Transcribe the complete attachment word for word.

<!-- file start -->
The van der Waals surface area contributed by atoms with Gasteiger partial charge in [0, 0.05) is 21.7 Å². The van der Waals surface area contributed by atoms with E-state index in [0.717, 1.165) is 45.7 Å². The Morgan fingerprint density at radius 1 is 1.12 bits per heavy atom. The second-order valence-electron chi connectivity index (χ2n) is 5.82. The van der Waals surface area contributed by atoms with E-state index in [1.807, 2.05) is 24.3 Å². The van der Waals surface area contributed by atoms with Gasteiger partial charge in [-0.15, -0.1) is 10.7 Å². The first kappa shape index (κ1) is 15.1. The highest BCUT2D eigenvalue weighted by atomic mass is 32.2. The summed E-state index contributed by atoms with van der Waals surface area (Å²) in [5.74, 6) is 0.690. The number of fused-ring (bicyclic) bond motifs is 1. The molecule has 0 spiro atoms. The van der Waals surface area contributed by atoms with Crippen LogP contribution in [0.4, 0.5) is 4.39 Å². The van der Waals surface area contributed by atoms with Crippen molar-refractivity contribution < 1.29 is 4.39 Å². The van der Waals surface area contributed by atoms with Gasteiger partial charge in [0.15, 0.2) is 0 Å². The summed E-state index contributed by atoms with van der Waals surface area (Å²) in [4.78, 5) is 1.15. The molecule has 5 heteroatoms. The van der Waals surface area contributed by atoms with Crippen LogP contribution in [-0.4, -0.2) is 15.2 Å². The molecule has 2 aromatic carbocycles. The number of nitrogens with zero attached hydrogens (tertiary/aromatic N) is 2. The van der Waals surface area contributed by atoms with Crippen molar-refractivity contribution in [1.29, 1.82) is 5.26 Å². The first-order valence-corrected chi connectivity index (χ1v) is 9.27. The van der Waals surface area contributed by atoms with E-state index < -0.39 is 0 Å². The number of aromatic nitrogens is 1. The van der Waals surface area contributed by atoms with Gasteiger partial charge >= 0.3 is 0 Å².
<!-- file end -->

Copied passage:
The van der Waals surface area contributed by atoms with Gasteiger partial charge in [0, 0.05) is 21.7 Å². The van der Waals surface area contributed by atoms with E-state index in [0.717, 1.165) is 45.7 Å². The Morgan fingerprint density at radius 1 is 1.12 bits per heavy atom. The second-order valence-electron chi connectivity index (χ2n) is 5.82. The van der Waals surface area contributed by atoms with E-state index in [1.807, 2.05) is 24.3 Å². The van der Waals surface area contributed by atoms with Gasteiger partial charge in [-0.15, -0.1) is 10.7 Å². The first kappa shape index (κ1) is 15.1. The highest BCUT2D eigenvalue weighted by atomic mass is 32.2. The summed E-state index contributed by atoms with van der Waals surface area (Å²) in [5.74, 6) is 0.690. The number of fused-ring (bicyclic) bond motifs is 1. The molecule has 0 spiro atoms. The van der Waals surface area contributed by atoms with Crippen LogP contribution in [0.4, 0.5) is 4.39 Å². The van der Waals surface area contributed by atoms with Crippen molar-refractivity contribution < 1.29 is 4.39 Å². The van der Waals surface area contributed by atoms with Gasteiger partial charge in [0.15, 0.2) is 0 Å². The summed E-state index contributed by atoms with van der Waals surface area (Å²) in [4.78, 5) is 1.15. The molecule has 5 heteroatoms. The van der Waals surface area contributed by atoms with Crippen LogP contribution in [-0.4, -0.2) is 15.2 Å². The molecule has 2 aromatic carbocycles. The number of nitrogens with zero attached hydrogens (tertiary/aromatic N) is 2. The van der Waals surface area contributed by atoms with Crippen molar-refractivity contribution in [1.29, 1.82) is 5.26 Å². The first-order valence-corrected chi connectivity index (χ1v) is 9.27. The van der Waals surface area contributed by atoms with E-state index < -0.39 is 0 Å². The number of aromatic nitrogens is 1. The van der Waals surface area contributed by atoms with Gasteiger partial charge >= 0.3 is 0 Å².